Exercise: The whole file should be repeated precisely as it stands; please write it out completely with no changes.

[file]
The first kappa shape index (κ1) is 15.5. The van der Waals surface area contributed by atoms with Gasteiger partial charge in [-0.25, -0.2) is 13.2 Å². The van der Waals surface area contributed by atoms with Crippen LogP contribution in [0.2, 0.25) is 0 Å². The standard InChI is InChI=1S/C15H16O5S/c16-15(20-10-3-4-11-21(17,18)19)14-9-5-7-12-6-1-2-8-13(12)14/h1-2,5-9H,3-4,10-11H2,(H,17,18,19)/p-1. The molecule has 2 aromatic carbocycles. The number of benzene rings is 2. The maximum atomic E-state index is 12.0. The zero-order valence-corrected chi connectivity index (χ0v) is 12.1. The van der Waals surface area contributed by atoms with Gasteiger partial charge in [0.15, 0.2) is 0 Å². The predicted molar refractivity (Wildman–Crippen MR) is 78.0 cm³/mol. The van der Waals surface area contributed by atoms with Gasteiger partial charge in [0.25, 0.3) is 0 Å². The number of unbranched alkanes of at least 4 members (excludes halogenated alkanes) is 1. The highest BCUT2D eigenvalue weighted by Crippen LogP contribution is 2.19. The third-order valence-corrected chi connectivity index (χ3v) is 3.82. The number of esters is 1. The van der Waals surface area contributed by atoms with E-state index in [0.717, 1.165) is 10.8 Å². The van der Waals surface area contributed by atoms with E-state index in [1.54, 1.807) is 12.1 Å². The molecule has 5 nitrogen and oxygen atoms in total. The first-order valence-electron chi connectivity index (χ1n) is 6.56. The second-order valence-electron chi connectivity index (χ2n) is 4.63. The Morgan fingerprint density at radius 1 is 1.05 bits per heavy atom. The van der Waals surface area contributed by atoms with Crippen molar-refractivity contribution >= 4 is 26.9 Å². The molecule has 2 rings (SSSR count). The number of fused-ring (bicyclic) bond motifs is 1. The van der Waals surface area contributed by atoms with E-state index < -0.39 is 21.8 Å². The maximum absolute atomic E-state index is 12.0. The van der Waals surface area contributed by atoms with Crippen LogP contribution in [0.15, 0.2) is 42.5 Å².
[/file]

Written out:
The first kappa shape index (κ1) is 15.5. The van der Waals surface area contributed by atoms with Gasteiger partial charge in [-0.25, -0.2) is 13.2 Å². The van der Waals surface area contributed by atoms with Crippen LogP contribution in [0.2, 0.25) is 0 Å². The standard InChI is InChI=1S/C15H16O5S/c16-15(20-10-3-4-11-21(17,18)19)14-9-5-7-12-6-1-2-8-13(12)14/h1-2,5-9H,3-4,10-11H2,(H,17,18,19)/p-1. The molecule has 2 aromatic carbocycles. The number of benzene rings is 2. The maximum atomic E-state index is 12.0. The zero-order valence-corrected chi connectivity index (χ0v) is 12.1. The van der Waals surface area contributed by atoms with Gasteiger partial charge in [0.15, 0.2) is 0 Å². The predicted molar refractivity (Wildman–Crippen MR) is 78.0 cm³/mol. The van der Waals surface area contributed by atoms with Gasteiger partial charge in [0.25, 0.3) is 0 Å². The number of unbranched alkanes of at least 4 members (excludes halogenated alkanes) is 1. The highest BCUT2D eigenvalue weighted by Crippen LogP contribution is 2.19. The third-order valence-corrected chi connectivity index (χ3v) is 3.82. The number of esters is 1. The van der Waals surface area contributed by atoms with E-state index in [0.717, 1.165) is 10.8 Å². The van der Waals surface area contributed by atoms with E-state index in [1.54, 1.807) is 12.1 Å². The molecule has 5 nitrogen and oxygen atoms in total. The first-order valence-electron chi connectivity index (χ1n) is 6.56. The second-order valence-electron chi connectivity index (χ2n) is 4.63. The Morgan fingerprint density at radius 1 is 1.05 bits per heavy atom. The van der Waals surface area contributed by atoms with Crippen molar-refractivity contribution >= 4 is 26.9 Å². The molecule has 2 rings (SSSR count). The number of fused-ring (bicyclic) bond motifs is 1. The van der Waals surface area contributed by atoms with E-state index < -0.39 is 21.8 Å². The maximum absolute atomic E-state index is 12.0. The van der Waals surface area contributed by atoms with Crippen LogP contribution in [0.15, 0.2) is 42.5 Å².